Second, they are raised to the Heavens. While the gospel does remind us that we are sinners who are only saved by the grace of God, it also tells us that we are so loved by God that God was willing to send His own Son to die in our place. That makes us secure and stable, that keeps us from falling into weird inferiority complexes or self-loathing. We are truly loved by God.
Third, they are brought into the community of faith, the Church. It is in the church where this ecosystem of gospel culture is cultivated. It is here where we hear gospel doctrine preached, where we speak gospel doctrine to one another, and like water on a garden, that doctrine creates a culture that trumpets the grace and welcome we received from Jesus in the gospel.
There is a necessary relational consequence to the gospel—you cannot receive the welcome of Jesus and not extend that welcome to others. John explains it this way, “If anyone says, “I love God,” and hates his brother, he is a liar; for he who does not love his brother whom he has seen cannot love God whom he has not seen,” (1 John 4:20). If we create a culture in our church that does not mirror our doctrine of the gospel, if we are grumpy and bitter and condescending and snooty, if we are repulsed by sin out there while indifferent towards sin in here, we compromise the doctrine of the gospel. Or, as Ray Ortlund puts it, “You can unsay with your culture what you say with your doctrine.” Gospel doctrine creates gospel culture, and gospel culture helps preserve gospel doctrine.
So, today we are going to read what a church should look like that has swallowed the gospel, hook line and sinker, we will see the culture this should create.
For just as the body is one and has many members, and all the members of the body, though many, are one body, so it is with Christ. 13 For in one Spirit we were all baptized into one body—Jews or Greeks, slaves or free—and all were made to drink of one Spirit.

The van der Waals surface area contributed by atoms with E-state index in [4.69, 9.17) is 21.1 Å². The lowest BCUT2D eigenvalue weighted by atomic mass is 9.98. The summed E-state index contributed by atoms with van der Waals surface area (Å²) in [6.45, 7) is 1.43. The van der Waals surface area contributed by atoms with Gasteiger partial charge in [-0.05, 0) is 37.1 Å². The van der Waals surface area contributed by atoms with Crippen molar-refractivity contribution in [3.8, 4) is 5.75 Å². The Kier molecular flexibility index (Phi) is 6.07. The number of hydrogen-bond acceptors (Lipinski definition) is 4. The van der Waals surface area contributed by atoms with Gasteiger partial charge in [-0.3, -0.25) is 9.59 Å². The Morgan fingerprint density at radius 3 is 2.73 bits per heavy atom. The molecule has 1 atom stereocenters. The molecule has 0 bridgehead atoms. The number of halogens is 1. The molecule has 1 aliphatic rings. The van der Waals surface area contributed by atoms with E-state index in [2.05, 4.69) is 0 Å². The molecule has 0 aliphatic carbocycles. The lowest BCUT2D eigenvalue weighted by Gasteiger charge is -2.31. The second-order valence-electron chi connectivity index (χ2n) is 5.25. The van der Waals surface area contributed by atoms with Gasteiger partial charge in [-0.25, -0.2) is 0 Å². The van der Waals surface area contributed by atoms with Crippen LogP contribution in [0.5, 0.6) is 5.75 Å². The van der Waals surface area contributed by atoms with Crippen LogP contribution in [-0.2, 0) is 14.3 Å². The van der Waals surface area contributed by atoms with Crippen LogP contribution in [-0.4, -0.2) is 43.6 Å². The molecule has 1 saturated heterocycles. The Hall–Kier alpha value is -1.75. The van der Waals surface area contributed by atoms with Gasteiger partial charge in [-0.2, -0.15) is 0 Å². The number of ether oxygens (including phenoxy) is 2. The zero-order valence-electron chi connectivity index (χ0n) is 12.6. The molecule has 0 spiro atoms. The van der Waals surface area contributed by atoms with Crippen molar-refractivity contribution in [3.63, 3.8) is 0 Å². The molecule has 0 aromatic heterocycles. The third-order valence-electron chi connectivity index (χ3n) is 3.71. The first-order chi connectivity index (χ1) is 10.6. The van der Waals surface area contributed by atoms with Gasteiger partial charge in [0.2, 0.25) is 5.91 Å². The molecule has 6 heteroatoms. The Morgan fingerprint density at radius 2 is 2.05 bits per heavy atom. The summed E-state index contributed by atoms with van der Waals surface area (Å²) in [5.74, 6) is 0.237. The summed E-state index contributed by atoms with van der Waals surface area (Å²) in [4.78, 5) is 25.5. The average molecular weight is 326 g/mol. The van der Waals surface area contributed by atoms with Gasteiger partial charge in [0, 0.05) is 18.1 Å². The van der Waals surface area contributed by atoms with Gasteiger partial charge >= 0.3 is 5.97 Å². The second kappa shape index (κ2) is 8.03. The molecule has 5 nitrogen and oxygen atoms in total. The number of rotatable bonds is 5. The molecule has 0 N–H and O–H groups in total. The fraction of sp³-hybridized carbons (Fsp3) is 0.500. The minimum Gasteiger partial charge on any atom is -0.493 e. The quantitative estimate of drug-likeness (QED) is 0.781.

14 For the body does not consist of one member but of many. 15 If the foot should say, “Because I am not a hand, I do not belong to the body,” that would not make it any less a part of the body. 16 And if the ear should say, “Because I am not an eye, I do not belong to the body,” that would not make it any less a part of the body. 17 If the whole body were an eye, where would be the sense of hearing? If the whole body were an ear, where would be the sense of smell? 18 But as it is, God arranged the members in the body, each one of them, as he chose. 19 If all were a single member, where would the body be? 20 As it is, there are many parts, yet one body.
21 The eye cannot say to the hand, “I have no need of you,” nor again the head to the feet, “I have no need of you.” 22 On the contrary, the parts of the body that seem to be weaker are indispensable, 23 and on those parts of the body that we think less honorable we bestow the greater honor, and our unpresentable parts are treated with greater modesty, 24 which our more presentable parts do not require. But God has so composed the body, giving greater honor to the part that lacked it, 25 that there may be no division in the body, but that the members may have the same care for one another. 26 If one member suffers, all suffer together; if one member is honored, all rejoice together.
27 Now you are the body of Christ and individually members of it. – 1 Cor 12:12-27
For just as the body is one and has many members, and all the members of the body, though many, are one body, so it is with Christ. 13 For in one Spirit we were all baptized into one body—Jews or Greeks, slaves or free—and all were made to drink of one Spirit. (1 Cor 12:12-13)
Paul uses his favorite metaphor to describe the church here: the Body. We are the body of Christ, and just as a body is composed of many distinct parts, so too is the Church. Previously, Paul had been discussing the variety of spiritual gifts God has given the Church, but emphasizes that despite the variety of gifts, they all are given by the same Holy Spirit (1 Cor 12:1-11). Here, Paul is doing the same thing of emphasizing the diversity in unity, but instead of different spiritual gifts he draws attention to the different walks of life we come from: Jews or Greeks, slave or free. Despite our backgrounds, our ethnicities, cultures, socioeconomic status, education, whatever—we all have been filled with the same Holy Spirit, and all have become members of the same body.